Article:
Christology and Marcionism

We’re have on our hands this awkwardly uncomfortable situation: we’d often like to be Marcionists (that is, drop the Old Testament), but truth compels us to keep the Old Testament in some way – ah, and these very terms ‘Old Testament’ and ‘New Testament’ were invented by the heresiarch Marcion. As for the New Testament, we see it as more discontinuous with the Old Testament than continuous, and thus the Old Testament sometimes seems more than anything to be a foil to the New, not the revelation that Christ and his way fulfil.

Hermeneutically, as we often see it, Christ fulfils some prophecies in Scripture, and then in some vague sense his Passion ‘fulfils’ the Old Testament in a grand wash-out that erases every theological importance of the sacrifices ordered in the Law of Moses except for their inconvenience – because God forbid that humanity keep having to do such inconvenient things as sacrifices when it’s all really just a matter of the heart (since our hearts are good and pure whenever we want to obey God). As I’ve said before, though, Jesus didn’t BS exegesis for the sake of teaching a true doctrine and a true life: even when his reading went far beyond the original human intent in the Scriptures, it was legitimate by more than divine fiat.

But statements made by Jesus and Paul, even about loving enemies, were truly rooted in the Old Testament, in the God who inspired the writing of its books: they were reading and rereading the Scripture in light of eschatological reality, and they were reading themselves by the words of Scripture. What about those parts that we’re tempted to excise and call inapplicable to the present age? The Old Testament teaches hatred because it teaches love. Though we dare not simply flatten the thought of the Old Testament books, we must come to grips with the fact that they testify about the Christ.

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2 responses to “Christology and Marcionism

  1. “The Old Testament teaches hatred because it teaches love. ”

    That is a really stupid statement. The Old Testament teaches what Jesus said it taught in the Sermon on the Mount: “love your neighbor and hate your enemy” – obviously defining neighbor as a coreligionist, since the OT commands killing your own family members if they leave Judaism.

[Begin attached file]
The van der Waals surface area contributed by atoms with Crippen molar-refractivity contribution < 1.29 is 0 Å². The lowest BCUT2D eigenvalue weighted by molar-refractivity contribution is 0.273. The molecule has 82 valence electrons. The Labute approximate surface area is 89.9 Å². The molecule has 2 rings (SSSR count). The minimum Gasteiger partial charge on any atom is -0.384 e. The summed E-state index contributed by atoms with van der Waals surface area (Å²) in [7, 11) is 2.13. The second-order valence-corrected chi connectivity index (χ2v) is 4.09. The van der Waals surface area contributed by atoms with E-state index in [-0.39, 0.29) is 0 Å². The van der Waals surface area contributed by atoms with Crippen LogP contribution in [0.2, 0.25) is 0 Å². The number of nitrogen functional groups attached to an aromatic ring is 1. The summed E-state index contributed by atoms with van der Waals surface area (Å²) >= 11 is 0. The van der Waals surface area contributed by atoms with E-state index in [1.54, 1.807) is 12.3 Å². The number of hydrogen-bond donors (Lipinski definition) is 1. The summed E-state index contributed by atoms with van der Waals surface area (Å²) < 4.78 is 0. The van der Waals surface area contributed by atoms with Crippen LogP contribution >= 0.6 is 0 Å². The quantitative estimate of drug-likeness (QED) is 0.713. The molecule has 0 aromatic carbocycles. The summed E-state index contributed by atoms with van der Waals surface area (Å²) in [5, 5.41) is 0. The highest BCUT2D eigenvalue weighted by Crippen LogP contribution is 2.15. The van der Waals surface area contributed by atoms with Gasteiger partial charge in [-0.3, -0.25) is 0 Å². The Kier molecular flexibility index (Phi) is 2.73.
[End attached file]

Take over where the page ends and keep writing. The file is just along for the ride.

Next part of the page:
“But statements made by Jesus and Paul, even about loving enemies, were truly rooted in the Old Testament” in the sense that they viewed the OT negatively and decided to be better than it. Thus Jesus says, “You have heard it said, love your neighbor and hate your enemy, but I say, love your enemies also.”

    “Though we dare not simply flatten the thought of the Old Testament books, we must come to grips with the fact that they testify about the Christ.” Like in Isaiah 7–8, which is about Mahershalalhashbaz? Or Micah 5 about Zerubbabel? Or Jeremiah 31 about Babylonian exile, not infants being killed by Herod? Hosea 11:1 about Israel the nation being called out of Egypt in the Exodus?

    What we must come to grips with is that Jesus is the Better God who came to defeat the OT god by the cross, but the Catholics have interpolated the NT with all sorts of OT affirming corruption. And Jesus prophesied this would happen in the Parable of the Tares, for the enemy has sown tares in the field of NT Scripture at night while men have slept.

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    • Jesus himself says that the Scriptures testify about him. If he makes the point that even the Torah of Moses testifies about him, we can see what he means: that the Old Testament as a whole, as represented by its seminal centre, points to the work of the Christ.

      But I have question for you too: if the NT God is a different God, or as much as a different God (for the Strength of Israel will not lie nor repent: for he is not a man, that he should repent), what’s the point of having the OT? It seems, on the basis of what you say, that the OT has value only as a historical piece.

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